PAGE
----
RE: XPath's role (Was: Re: [xsl] Re: . in for)

Subject: RE: XPath's role (Was: Re: [xsl] Re: . in for)
From: "Kevin Jones" <kjouk@xxxxxxxxxxx>
Date: Sun, 6 Jan 2002 23:49:26 -0000
> As I understand it, XQuery is designed to be used on its own, not
> embedded in any other language, and is meant to handle all types of
> queries and construct new nodes and so on. If XQuery were embedded in
> XSLT, I think that the only contribution XSLT would have would be a
> wrapper xsl:stylesheet element (and even that will be discarded, since
> (as discussed on XML-Dev) XQuery is really not designed for being
> embedded in an XML document)!

Without something like template support XQuery is never going to be as
flexible as XSLT at output generation. We all know the trouble you get into
trying to exclusively use for loop constructs to create XML. I can see quite
a lot uses for XSLT as a post-processing stage to a query along with its
traditional use.

> But I think I'm missing a few things here:
>   1. An example that demonstrates XSLT+XPaths's inability to cope
>      with non-hierarchical queries.

You are of course right about this. The work Evan Lenz did on translating
the XQuery examples into XSLT shows it looks really unlikely that XSLT+XPath
couldn't do it. What may be more correct is that it can't do it over large
data sets comfortably.

>   2. An argument that demonstrates that XSLT+XPath is the appropriate
>      tool for this non-hierarchical query example, rather than XQuery.

I don't think I can oblige here but I will have a go at the counter
argument. I am defiantly no expert on XQuery, but since I haven't seen any
good reference to why XQuery can not be done with XSLT (shouldn't the
working groups be mandated to provide some justification for what they do?).
Apologies to those who see this as an obvious case.

Taking a example from the XQuery document,


     for $i in document("catalog.xml")//:item,
         $p in document("parts.xml")//part[partno = $i/partno],
         $s in document("suppliers.xml")//supplier[suppno = $i/suppno]
     sortby(description, suppname)

This is clearly a three way join, that (I think) could be represented
efficiently in XSLT by,
 <xsl:for-each select="document("catalog.xml")//item">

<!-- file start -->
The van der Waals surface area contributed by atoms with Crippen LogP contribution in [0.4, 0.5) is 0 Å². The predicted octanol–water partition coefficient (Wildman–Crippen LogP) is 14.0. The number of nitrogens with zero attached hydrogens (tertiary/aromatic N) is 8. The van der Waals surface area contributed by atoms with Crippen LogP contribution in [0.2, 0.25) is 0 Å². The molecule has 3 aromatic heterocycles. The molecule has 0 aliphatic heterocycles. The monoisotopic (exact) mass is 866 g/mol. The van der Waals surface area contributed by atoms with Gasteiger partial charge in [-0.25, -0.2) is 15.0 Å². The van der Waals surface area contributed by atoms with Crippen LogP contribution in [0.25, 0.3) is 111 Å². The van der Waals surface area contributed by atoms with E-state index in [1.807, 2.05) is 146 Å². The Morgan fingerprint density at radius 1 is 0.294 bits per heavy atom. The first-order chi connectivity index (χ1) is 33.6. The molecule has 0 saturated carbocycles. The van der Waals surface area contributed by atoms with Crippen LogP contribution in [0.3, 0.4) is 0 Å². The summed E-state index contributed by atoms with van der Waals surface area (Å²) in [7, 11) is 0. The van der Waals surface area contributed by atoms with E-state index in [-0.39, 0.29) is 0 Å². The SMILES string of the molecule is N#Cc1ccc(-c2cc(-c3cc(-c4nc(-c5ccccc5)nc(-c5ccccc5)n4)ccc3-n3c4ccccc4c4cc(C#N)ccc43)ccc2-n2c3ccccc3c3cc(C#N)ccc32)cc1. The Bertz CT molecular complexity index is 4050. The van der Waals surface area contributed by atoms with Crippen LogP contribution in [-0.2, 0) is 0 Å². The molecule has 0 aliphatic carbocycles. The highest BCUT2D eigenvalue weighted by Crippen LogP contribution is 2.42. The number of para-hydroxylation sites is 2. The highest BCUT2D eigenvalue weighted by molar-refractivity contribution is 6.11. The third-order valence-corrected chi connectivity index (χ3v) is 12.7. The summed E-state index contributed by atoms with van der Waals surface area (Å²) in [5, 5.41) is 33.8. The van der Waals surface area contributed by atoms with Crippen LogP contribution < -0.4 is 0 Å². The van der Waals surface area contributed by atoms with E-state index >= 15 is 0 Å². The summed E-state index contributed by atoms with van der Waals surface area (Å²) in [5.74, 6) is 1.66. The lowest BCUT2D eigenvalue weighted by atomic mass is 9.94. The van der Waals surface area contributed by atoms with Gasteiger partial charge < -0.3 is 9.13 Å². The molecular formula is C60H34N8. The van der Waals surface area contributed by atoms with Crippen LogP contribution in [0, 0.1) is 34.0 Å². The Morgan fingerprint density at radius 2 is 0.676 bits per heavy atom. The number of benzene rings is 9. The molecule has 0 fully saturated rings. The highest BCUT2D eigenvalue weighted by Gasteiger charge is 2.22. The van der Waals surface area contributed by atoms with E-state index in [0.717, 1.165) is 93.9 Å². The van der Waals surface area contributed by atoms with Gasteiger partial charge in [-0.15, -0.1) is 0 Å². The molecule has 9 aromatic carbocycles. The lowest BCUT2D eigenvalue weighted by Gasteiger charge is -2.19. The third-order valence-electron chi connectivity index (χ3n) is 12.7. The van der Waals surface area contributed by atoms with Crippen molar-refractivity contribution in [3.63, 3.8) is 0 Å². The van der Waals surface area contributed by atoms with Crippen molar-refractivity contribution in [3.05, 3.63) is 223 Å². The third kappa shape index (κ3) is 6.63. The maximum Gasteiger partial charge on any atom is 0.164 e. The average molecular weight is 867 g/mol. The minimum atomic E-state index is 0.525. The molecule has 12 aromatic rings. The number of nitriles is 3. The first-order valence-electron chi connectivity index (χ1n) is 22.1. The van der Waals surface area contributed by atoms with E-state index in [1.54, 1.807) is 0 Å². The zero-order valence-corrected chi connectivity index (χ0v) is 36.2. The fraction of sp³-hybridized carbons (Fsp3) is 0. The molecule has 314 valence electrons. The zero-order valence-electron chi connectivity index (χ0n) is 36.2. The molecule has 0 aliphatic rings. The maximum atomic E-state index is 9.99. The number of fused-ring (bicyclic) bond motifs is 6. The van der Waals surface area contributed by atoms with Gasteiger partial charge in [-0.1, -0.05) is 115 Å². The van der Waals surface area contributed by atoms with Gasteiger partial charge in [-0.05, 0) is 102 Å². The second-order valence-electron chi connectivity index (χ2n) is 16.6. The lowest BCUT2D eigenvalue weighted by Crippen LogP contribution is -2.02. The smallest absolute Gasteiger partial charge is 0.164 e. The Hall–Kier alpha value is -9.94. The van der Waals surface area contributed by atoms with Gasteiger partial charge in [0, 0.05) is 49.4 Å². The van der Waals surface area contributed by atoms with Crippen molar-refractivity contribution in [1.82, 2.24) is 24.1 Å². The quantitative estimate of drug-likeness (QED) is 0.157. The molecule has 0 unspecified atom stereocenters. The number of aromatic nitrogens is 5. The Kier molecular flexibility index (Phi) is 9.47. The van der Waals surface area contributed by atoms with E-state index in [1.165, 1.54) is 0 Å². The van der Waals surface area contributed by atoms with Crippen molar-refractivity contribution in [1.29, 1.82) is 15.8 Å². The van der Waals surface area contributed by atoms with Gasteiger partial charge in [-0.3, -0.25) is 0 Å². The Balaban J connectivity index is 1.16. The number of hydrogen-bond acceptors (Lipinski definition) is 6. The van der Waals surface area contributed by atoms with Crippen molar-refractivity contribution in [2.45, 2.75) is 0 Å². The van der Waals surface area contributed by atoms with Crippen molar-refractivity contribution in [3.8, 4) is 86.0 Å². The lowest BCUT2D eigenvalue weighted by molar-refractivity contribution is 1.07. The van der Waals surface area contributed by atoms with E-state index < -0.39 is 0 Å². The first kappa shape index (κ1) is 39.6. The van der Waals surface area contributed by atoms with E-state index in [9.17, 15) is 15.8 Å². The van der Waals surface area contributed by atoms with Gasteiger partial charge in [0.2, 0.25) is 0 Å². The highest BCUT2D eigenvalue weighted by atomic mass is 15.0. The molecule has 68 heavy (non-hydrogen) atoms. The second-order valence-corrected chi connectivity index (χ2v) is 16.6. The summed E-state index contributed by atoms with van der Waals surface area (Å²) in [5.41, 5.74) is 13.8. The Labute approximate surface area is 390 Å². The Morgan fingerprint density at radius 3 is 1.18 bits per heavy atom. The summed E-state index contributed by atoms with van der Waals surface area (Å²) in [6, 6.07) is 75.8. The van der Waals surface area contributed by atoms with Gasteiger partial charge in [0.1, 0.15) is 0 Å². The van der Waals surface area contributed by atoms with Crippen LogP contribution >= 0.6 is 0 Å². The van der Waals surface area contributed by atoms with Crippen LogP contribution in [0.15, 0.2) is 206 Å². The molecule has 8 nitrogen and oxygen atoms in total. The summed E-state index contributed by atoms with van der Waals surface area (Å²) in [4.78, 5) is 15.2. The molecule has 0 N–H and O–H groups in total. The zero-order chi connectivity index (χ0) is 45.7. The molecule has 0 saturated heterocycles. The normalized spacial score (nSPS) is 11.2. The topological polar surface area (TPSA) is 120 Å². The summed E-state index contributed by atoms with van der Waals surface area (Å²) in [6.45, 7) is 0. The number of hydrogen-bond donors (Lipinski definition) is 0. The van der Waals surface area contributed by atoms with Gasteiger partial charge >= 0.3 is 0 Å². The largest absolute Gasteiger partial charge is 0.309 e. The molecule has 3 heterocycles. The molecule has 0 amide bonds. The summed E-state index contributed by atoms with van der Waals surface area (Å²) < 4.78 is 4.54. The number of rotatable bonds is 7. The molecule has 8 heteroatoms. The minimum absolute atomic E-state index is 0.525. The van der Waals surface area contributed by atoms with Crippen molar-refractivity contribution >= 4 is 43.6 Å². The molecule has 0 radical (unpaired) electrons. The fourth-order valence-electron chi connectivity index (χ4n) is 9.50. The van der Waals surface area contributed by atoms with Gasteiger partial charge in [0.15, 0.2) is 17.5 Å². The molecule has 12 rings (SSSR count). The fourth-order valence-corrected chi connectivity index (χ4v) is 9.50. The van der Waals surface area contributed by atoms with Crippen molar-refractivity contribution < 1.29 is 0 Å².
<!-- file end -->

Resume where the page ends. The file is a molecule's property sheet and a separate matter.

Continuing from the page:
<xsl:value-of select="description"/>
   <xsl:value-of select="document("suppliers.xml")//supplier[suppno =
   <xsl:value-of select="document("parts.xml")//part[partno =

Assuming each part always has one and only one part and supplier.

Now add a where clause restricting to suppliers starting with 'A'. This is
trivial in the XQuery case while in the XSLT case you need to change it to
something like (ignoring sort order).

  <xsl:variable name="supplier" select="current()"/>
   <xsl:value-of select="description"/>
   <xsl:value-of select="$supplier/suppname"/>
   <xsl:value-of select="document("parts.xml")//part[partno =

While I am sure its possible to make the XSLT queries more efficient, that
is not the point. The issue is that in XSLT you explicitly encode the access
mechanism required for your query while in FLWR you don't. This means the
XQuery processors is going to take responsibility for query optimization
which in XSLT is near impossible for a processor to do once you get beyoond
using a sible instruction. In this case a XQuery optimizer might decide
there are so few items we might as well search all of them and just check
the supplier names starts with 'A' or it might take a similar approach to
the XSLT of restricting the suppliers first knowing it has a quick way of
finding items for a supplier. In either case we shouldn't know or care how
it does it. For small data sets this does not matter at all, but as data
sets gets larger its much better to use a query optermised FLWR than XSLT

>   3. An argument that demonstrates that it is XSLT+XPath that should
>      be altered to be able to manage this query example, rather than
>      XQuery being improved to make it the appropriate tool for the
>      job.

I think this leaves me in a position where I think XQuery is going to be
more efficient and user friendly for certain types of query but lacking the
expressive output control of XSLT templates. Hence the view that XSLT+XQuery
might be a better combination than XSLT+(an upgraded)XPath. Ignoring the
'XQuery is not  XML' issue and the overlap in element construction
capabilities. Of course, a FLWR like statement could always be added to XSLT
but why bother if that can be pinched from XQuery. I guess a database
implementation of XQuery will be rather different than a XSLT based
impmentation because of the different data source characteristics but that's
just what a particular implementation is optimized for.

Apologies for taking up so much bandwidth on a XSLT list talking about
XQuery but I think its important to establish the strengths/weaknesses of
the languages. Sorry if this has been covered before elsewhere, it just
wasn't clear to me.


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